Phenology Report, May 3 2022
It's time for this week's installment of the phenology report! John starts us off with a wonderful validation. It's not just our collective imagination: this spring truly is one of the latest springs on record! John's friend Dallas Hudson has been tracking phenology for many years, and he and John both record the spring of 2013 as the latest in their records (with honorable mentions for 2014 and 1996). This year is rivaling 2013 for delayed springtime phenology, with some events at or approaching new records!
One such event is the flowering of the hazel. Hazels are 6-10 foot tall shrubs with light, sandy-brown catkins that grow to become 3/4-1 inch long. There are two species of hazel in Minnesota, the beaked and the American Hazel, but the timing of their development is identical (one never blooms before the other). You can find (and appreciate) the flowers by looking carefully for a tiny red dot at the ends of the buds (and we mean tiny- only a millimeter!). John found his first hazel flower of the year on April 28th; in 2013, the hazel flowered on April 29th, so we missed the record by one measly day! In any case, the hazel is blooming a full 20 days later than average (April 8th). John's finding this pattern almost everywhere. For instance, he saw his first Compton tortoiseshell butterfly last week, 18 days later than average.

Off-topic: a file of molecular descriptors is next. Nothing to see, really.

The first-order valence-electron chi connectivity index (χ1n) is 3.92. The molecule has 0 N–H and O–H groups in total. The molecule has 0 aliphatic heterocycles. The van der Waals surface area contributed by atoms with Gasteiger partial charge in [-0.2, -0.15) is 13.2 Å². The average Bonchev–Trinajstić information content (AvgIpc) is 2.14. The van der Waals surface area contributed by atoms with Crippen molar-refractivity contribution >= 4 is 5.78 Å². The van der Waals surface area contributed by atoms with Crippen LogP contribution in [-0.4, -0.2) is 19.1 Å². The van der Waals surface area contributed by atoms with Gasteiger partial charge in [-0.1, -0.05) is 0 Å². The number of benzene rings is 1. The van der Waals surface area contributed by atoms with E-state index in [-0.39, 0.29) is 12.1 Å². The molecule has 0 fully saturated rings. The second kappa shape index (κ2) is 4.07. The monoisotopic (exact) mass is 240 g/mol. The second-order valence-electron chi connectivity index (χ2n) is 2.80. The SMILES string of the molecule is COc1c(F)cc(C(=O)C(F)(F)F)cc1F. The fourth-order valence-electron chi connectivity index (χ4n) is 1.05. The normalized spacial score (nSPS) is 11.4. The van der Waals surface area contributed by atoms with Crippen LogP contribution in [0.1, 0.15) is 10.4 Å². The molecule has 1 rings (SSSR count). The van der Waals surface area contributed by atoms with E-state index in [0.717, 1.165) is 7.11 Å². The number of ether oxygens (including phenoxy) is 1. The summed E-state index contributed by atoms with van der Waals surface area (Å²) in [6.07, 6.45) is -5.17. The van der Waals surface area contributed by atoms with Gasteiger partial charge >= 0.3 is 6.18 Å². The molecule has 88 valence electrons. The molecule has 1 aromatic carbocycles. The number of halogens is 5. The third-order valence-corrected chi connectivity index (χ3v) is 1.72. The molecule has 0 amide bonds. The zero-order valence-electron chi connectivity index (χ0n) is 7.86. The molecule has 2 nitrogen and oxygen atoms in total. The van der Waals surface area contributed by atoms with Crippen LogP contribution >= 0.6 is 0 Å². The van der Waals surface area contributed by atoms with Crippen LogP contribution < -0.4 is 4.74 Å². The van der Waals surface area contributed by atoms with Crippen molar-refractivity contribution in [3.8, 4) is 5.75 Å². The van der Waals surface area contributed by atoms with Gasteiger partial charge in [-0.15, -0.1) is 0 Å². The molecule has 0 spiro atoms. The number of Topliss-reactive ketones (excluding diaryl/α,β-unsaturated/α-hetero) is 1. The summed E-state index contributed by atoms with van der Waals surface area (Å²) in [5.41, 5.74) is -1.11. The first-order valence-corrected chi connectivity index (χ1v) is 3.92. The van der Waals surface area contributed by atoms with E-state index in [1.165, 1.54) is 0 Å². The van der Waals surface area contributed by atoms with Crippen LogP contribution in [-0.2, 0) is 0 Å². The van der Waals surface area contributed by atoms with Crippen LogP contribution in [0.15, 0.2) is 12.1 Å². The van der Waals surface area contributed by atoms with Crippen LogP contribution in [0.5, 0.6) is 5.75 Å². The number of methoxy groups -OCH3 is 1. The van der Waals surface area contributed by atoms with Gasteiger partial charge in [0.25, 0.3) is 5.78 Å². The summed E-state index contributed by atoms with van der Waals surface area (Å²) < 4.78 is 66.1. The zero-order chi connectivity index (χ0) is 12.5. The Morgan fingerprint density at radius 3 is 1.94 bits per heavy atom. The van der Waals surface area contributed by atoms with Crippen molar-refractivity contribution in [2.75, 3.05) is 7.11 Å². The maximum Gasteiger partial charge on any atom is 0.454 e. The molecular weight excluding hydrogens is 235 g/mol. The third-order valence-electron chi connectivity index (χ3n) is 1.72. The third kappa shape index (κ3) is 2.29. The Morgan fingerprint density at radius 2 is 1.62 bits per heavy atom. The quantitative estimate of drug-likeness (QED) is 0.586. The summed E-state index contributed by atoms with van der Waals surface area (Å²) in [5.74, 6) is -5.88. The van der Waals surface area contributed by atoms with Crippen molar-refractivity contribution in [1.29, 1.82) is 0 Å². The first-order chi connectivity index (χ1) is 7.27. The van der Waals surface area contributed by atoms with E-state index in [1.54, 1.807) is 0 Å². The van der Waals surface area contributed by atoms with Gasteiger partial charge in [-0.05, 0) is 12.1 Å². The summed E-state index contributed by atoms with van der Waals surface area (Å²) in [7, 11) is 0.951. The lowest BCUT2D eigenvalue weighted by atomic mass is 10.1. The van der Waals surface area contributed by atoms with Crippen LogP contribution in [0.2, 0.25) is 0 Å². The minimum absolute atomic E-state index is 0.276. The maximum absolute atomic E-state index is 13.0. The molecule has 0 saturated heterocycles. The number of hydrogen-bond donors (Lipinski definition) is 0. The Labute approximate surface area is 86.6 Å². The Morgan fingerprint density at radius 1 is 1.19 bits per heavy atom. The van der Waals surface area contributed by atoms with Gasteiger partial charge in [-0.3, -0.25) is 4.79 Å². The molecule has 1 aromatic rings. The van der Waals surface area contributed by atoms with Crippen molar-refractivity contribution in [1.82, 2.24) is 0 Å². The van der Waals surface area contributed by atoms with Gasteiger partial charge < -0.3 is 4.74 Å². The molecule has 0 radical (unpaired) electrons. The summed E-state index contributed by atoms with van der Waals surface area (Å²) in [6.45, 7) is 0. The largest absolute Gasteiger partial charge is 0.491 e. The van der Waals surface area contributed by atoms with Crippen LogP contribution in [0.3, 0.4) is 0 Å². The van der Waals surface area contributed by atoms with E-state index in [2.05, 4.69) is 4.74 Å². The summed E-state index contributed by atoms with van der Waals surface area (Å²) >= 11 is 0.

On Sunday last week, it rained all day (92 hundredths of an inch, according to John's rain gauge). The ground is saturated, so vernal (seasonal) pools are beginning to form in the woods. Vernal pools (essentially big ol' puddles that form in the spring) host many species of dabbling ducks. Dabbling ducks, or ducks that tip their heads down to feed instead of diving, include teals, wood ducks, and mallards. While present in the area, you won't find diving ducks in vernal pools: the water there isn't deep enough to dive!